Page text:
A meta-analysis of 41 long-COVID studies identifies female sex, older age, obesity, smoking, underlying medical conditions, and previous hospitalization or intensive care unit (ICU) admission as risk factors for developing the condition, while two-dose vaccination was protective.
In the meta-analysis, published today in JAMA Internal Medicine, a team led by Norfolk and Norwich University Hospital in the United Kingdom searched the Medline and Embase databases for studies on long-COVID risk factors, protective factors, and clinical predictors published up to December 5, 2022.
The researchers noted that previous studies on long-COVID risk factors have involved relatively few patients and that wide discrepancies in the published data have yielded unclear results.
"Not only is it important to recognize which individuals may be at high risk of developing PCC [post-COVID condition] and to offer follow-up care; it is imperative to plan population-level public health measures," they wrote.
Hospitalization, ICU stay more than double the risk
The 41 studies of 860,783 hospitalized and nonhospitalized patients revealed several risk factors for long COVID, including female sex (odds ratio [OR], 1.56), age older than 40 years (OR, 1.21), obesity (OR, 1.15), smoking (OR, 1.10), chronic conditions (OR, 2.48), and previous hospitalization (OR, 2.48) or ICU admission (OR, 2.37). But patients who had received two doses of COVID-19 vaccine had a significantly lower risk of long COVID than those who weren't vaccinated (OR, 0.57).
Underlying medical conditions significantly associated with long COVID were anxiety and/or depression (OR, 1.19), asthma (OR, 1.24), chronic obstructive pulmonary disease (COPD; OR, 1.38), diabetes (OR, 1.06), suppressed immune system (OR, 1.50), and ischemic heart disease (OR, 1.28).
Taking a holistic approach
Some researchers have proposed that the link between female sex and long COVID may be due to hormones, which may perpetuate the hyperinflammatory status of the acute phase of COVID-19, the authors noted, adding that greater production of immunoglobulin G antibodies in females during infection could also have a role.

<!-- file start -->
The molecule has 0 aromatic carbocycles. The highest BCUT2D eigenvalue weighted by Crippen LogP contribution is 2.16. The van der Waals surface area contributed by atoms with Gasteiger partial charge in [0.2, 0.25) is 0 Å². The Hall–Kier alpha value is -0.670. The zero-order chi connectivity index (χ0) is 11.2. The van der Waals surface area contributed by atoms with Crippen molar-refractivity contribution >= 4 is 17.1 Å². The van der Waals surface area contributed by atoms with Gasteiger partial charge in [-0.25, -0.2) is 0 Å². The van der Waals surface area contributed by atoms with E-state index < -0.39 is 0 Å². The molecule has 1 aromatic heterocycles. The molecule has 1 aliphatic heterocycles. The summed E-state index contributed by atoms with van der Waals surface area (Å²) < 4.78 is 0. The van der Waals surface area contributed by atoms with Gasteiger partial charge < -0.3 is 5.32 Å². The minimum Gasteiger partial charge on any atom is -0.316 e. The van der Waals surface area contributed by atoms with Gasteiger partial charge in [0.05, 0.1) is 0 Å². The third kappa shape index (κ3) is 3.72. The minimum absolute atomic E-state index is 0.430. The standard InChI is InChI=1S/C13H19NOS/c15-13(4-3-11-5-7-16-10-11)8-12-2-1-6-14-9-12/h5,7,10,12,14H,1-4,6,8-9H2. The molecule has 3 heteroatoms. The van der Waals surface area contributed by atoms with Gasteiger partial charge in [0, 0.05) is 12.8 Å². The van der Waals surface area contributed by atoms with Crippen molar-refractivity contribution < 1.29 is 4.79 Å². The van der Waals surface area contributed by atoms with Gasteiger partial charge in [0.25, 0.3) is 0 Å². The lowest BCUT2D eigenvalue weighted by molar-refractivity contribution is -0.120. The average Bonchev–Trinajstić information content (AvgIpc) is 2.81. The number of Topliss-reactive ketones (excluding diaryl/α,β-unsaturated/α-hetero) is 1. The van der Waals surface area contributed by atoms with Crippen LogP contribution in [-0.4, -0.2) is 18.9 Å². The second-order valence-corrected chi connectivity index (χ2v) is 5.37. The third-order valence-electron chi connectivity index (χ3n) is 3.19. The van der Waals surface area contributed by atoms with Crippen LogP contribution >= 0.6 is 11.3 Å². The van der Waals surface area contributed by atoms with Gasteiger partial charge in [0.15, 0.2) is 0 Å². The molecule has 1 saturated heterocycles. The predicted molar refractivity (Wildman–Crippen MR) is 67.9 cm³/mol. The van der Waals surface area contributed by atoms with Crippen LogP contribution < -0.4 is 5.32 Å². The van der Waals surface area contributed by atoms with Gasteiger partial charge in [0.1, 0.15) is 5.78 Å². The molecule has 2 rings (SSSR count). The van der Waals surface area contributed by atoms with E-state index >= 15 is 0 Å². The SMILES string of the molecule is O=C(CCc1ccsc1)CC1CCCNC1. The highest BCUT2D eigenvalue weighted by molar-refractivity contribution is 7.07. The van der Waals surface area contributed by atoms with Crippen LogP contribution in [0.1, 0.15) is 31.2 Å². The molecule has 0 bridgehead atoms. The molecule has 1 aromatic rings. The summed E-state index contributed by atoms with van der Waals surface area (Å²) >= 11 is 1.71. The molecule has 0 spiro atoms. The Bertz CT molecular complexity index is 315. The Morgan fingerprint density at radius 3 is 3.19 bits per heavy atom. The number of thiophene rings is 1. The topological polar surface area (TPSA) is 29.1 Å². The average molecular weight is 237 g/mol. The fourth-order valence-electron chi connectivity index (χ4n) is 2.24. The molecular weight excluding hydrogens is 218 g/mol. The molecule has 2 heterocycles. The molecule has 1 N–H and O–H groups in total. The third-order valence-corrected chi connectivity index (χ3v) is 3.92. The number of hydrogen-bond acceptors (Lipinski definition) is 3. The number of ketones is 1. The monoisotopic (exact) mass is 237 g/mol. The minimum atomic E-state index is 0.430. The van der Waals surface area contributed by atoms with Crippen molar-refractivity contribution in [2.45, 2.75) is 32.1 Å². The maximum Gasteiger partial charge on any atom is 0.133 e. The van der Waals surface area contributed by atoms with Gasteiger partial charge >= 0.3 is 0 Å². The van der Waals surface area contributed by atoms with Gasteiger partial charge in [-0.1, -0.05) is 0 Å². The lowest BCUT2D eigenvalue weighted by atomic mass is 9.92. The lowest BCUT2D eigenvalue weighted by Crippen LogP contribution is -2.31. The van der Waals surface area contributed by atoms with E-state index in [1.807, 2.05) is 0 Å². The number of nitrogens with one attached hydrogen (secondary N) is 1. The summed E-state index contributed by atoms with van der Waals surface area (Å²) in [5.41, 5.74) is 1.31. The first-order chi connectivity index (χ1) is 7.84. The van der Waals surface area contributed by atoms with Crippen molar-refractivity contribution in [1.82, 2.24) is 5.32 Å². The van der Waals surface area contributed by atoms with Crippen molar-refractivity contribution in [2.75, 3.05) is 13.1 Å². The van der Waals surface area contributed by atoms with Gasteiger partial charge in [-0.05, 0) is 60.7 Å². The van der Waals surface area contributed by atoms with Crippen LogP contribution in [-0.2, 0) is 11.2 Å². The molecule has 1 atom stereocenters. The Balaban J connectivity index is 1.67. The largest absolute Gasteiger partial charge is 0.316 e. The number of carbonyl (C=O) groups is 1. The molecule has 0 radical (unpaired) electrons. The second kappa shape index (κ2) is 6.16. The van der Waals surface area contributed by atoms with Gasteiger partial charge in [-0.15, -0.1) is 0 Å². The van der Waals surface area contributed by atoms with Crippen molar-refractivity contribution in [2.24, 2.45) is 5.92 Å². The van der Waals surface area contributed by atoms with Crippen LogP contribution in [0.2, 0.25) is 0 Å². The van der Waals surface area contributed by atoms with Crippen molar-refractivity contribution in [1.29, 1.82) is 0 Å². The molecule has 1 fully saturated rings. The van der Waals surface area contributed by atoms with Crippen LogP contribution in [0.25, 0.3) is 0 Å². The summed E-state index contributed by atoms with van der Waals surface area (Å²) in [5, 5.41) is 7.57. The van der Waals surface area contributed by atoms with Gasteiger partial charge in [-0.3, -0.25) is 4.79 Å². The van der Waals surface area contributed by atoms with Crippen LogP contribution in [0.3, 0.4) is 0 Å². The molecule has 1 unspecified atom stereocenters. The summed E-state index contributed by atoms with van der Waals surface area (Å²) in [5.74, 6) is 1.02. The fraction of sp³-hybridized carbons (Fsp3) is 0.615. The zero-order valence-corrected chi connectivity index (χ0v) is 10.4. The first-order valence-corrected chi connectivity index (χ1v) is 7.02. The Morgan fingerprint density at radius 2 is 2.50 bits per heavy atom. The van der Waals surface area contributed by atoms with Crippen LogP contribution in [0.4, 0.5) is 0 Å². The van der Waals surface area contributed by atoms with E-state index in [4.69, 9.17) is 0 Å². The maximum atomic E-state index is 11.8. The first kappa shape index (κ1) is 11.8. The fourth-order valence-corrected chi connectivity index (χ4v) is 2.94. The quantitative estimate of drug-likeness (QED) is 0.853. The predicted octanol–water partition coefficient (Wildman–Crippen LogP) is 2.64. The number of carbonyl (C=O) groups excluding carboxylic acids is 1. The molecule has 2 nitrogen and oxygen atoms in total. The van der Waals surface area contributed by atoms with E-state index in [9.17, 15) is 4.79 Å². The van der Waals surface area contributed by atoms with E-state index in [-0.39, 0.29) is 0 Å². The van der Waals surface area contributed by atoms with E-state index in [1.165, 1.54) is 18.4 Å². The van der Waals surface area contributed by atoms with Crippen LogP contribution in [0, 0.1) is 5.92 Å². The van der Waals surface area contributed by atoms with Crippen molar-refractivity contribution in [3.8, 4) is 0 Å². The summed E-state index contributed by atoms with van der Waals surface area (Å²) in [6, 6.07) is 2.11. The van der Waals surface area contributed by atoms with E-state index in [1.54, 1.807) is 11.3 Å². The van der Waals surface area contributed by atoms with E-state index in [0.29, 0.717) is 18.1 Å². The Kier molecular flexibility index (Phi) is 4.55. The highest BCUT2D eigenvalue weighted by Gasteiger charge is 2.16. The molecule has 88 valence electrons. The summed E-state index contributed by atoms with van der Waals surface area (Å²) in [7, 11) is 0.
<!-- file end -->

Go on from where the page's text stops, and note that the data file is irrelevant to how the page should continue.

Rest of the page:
Obesity may be associated with long COVID because the two conditions share a metabolic pro-inflammatory condition that promotes a longer duration of signs and symptoms, the researchers said. And "smoking has been shown to be a significant risk factor for both PCC and severe acute COVID-19 infection," they wrote. "However, it is unclear whether smoking per se or the associated severe illness predisposes this cohort of patients to higher risk of PCC."
The tie between hospitalization or ICU admission suggests that critically ill COVID-19 patients' follow-up should include intensive plans for prevention, rehabilitation, and treatment of symptoms, the researchers said.
COVID-19 vaccination, they said, has benefits beyond that of preventing and ameliorating infection. "Importantly, emerging evidence suggests that vaccination reduces the risk of PCC and its sequelae even in individuals with other risk factors, such as older age or high BMI [body mass index]," they wrote.
The authors concluded by saying that long-COVID patients may need long-term support but that substantial pandemic-related health system burdens may not always allow this.
Emerging evidence suggests that vaccination reduces the risk of long COVID and its sequelae even in individuals with other risk factors, such as older age or high body mass index.
"Given these results, a holistic approach and integrated care pathways may enable suitable support for patients who develop PCC and may allow physicians to be better prepared to care for patients at high risk of developing PCC," they wrote.